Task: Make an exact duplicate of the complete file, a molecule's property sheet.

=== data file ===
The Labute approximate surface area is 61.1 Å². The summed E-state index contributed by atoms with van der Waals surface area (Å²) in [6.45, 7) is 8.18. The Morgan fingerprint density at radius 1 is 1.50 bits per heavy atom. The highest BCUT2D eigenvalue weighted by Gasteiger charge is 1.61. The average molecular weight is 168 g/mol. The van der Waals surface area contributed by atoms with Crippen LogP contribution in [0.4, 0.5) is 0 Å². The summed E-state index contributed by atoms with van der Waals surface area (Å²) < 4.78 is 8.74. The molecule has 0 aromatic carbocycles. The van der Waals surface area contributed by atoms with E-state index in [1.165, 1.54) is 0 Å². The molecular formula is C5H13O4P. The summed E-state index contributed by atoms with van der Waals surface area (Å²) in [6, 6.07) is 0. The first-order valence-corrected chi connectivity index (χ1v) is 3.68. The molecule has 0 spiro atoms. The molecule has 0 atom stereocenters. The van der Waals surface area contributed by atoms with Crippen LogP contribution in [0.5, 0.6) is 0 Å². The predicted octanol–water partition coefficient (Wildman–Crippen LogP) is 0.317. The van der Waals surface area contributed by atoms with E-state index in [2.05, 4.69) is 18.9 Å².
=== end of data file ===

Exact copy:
The Labute approximate surface area is 61.1 Å². The summed E-state index contributed by atoms with van der Waals surface area (Å²) in [6.45, 7) is 8.18. The Morgan fingerprint density at radius 1 is 1.50 bits per heavy atom. The highest BCUT2D eigenvalue weighted by Gasteiger charge is 1.61. The average molecular weight is 168 g/mol. The van der Waals surface area contributed by atoms with Crippen LogP contribution in [0.4, 0.5) is 0 Å². The summed E-state index contributed by atoms with van der Waals surface area (Å²) < 4.78 is 8.74. The molecule has 0 aromatic carbocycles. The van der Waals surface area contributed by atoms with E-state index in [1.165, 1.54) is 0 Å². The molecular formula is C5H13O4P. The summed E-state index contributed by atoms with van der Waals surface area (Å²) in [6, 6.07) is 0. The first-order valence-corrected chi connectivity index (χ1v) is 3.68. The molecule has 0 spiro atoms. The molecule has 0 atom stereocenters. The van der Waals surface area contributed by atoms with Crippen LogP contribution in [0.5, 0.6) is 0 Å². The predicted octanol–water partition coefficient (Wildman–Crippen LogP) is 0.317. The van der Waals surface area contributed by atoms with E-state index in [2.05, 4.69) is 18.9 Å².